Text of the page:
The PAC project – “Paris Agreement Compatible Scenarios for Energy Infrastructure”– has been established to develop a future energy scenario for Europe which is compatible with the Paris Agreement. The scenario, under development by civil society, shall guide European energy infrastructure planning and help to ensure that we are planning and building the infrastructure necessary for a future low carbon, renewables-based energy system.
The PAC project is also a capacity building opportunity for stakeholders who wish to expand their knowledge of developing and modelling energy scenarios. PAC will facilitate discussions on pathways to reaching the 1.5target amongst groups who usually do not associate with each other.
The PAC consortium consists of Climate Action Network (CAN) Europe (+160 NGO members across Europe), European Environmental Bureau (EEB) (150 NGO members across Europe), Renewables Grid Initiative (RGI) (12 NGO and 10 Transmission System Operator members) and REN21 (80 members with an international focus from civil society, academia and research, governments, industry and intergovernmental associations).
The project has four main objectives:
1) Review the TYNDP scenarios and assumptions
The PAC project will give sustained input into the development of the TYNDP-scenarios (Ten Year Network Development Plan-scenarios). The TYNDP process guides which energy infrastructure could be needed in Europe and is a joint product of the European Networks of Transmission System Operators for Electricity and Gas (ENTSO-E and ENTSOG). For more information please visit our section on the TYNDP review.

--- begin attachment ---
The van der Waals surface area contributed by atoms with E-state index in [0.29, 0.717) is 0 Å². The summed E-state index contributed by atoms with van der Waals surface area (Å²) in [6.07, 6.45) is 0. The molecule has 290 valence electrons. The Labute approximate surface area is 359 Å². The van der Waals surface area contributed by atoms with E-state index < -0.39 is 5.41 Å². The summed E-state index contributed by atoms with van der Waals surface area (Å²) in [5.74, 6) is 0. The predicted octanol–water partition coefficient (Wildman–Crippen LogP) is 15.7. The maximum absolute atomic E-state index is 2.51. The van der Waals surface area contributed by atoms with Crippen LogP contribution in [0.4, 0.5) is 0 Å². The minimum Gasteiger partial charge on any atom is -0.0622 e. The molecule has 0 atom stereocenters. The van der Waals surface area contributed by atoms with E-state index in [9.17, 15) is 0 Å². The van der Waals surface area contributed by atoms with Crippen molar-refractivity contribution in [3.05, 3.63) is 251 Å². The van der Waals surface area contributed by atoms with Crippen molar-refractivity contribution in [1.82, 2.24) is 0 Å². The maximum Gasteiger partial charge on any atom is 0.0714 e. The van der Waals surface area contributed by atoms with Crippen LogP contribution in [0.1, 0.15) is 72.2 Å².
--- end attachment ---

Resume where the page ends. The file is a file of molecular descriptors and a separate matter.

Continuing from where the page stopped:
2) Develop a Paris Agreement compatible energy scenario for Europe
The PAC project will create its own Paris compatible energy scenario. It is guided by three goals: a 65% reduction in greenhouse gas emissions by 2030, net-zero greenhouse gas emissions by 2040 and 100% renewables in Europe by 2040 in all sectors. This will be the first time such a large group of civil society organisations will form a joint vision of a desirable energy future for Europe.
3) Work with energy modellers to share knowledge and improve capacity
Scenarios have to be modelled to inform about infrastructure needs. Existing energy system planning models currently do not appropriately describe the low carbon, renewables-based energy system that is needed. The PAC project provides a space for energy modellers and others to discuss existing and new modelling approaches to better represent the complex interrelations of the future energy system.
4) Raise global awareness about the importance of grids and collaborative scenario development
While the focus of the PAC project is the European grid planning process, the underlying challenges are global. Therefore, this project will also put emphasis on sharing insights and raise awareness of the importance of grids for the energy transition and how to do collaborative scenario development.
This project combines analytical work of the consortium partners, direct engagement with stakeholders and dissemination work. You can learn all about the workshops we organise here, all about our analytical findings on TYNDP scenarios here, all about the development of the PAC scenario here and all about presenting PAC to the public here.
This project is financed by the German Federal Ministry for Economic Affairs and Energy up to the end of 2020.